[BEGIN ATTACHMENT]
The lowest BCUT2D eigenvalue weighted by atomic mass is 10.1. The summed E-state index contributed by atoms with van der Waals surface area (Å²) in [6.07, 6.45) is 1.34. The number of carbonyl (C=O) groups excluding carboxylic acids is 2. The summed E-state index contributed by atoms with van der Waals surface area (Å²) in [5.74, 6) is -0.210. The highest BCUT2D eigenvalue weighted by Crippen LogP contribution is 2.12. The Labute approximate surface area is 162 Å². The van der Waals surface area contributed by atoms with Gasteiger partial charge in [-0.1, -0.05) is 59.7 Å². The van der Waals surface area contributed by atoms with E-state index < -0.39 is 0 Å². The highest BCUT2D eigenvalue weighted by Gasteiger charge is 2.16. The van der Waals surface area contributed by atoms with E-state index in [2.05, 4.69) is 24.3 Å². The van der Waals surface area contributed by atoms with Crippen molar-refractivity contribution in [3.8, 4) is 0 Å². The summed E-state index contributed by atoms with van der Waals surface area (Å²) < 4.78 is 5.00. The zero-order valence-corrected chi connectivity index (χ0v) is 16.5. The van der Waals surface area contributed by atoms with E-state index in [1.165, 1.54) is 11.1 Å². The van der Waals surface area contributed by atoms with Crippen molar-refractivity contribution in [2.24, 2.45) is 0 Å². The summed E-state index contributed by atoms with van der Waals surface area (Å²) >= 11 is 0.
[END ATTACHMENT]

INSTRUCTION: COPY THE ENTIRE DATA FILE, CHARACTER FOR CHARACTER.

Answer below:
The lowest BCUT2D eigenvalue weighted by atomic mass is 10.1. The summed E-state index contributed by atoms with van der Waals surface area (Å²) in [6.07, 6.45) is 1.34. The number of carbonyl (C=O) groups excluding carboxylic acids is 2. The summed E-state index contributed by atoms with van der Waals surface area (Å²) in [5.74, 6) is -0.210. The highest BCUT2D eigenvalue weighted by Crippen LogP contribution is 2.12. The Labute approximate surface area is 162 Å². The van der Waals surface area contributed by atoms with Gasteiger partial charge in [-0.1, -0.05) is 59.7 Å². The van der Waals surface area contributed by atoms with E-state index < -0.39 is 0 Å². The highest BCUT2D eigenvalue weighted by Gasteiger charge is 2.16. The van der Waals surface area contributed by atoms with E-state index in [2.05, 4.69) is 24.3 Å². The van der Waals surface area contributed by atoms with Crippen molar-refractivity contribution in [3.8, 4) is 0 Å². The summed E-state index contributed by atoms with van der Waals surface area (Å²) < 4.78 is 5.00. The zero-order valence-corrected chi connectivity index (χ0v) is 16.5. The van der Waals surface area contributed by atoms with E-state index in [1.165, 1.54) is 11.1 Å². The van der Waals surface area contributed by atoms with Crippen molar-refractivity contribution in [2.24, 2.45) is 0 Å². The summed E-state index contributed by atoms with van der Waals surface area (Å²) >= 11 is 0.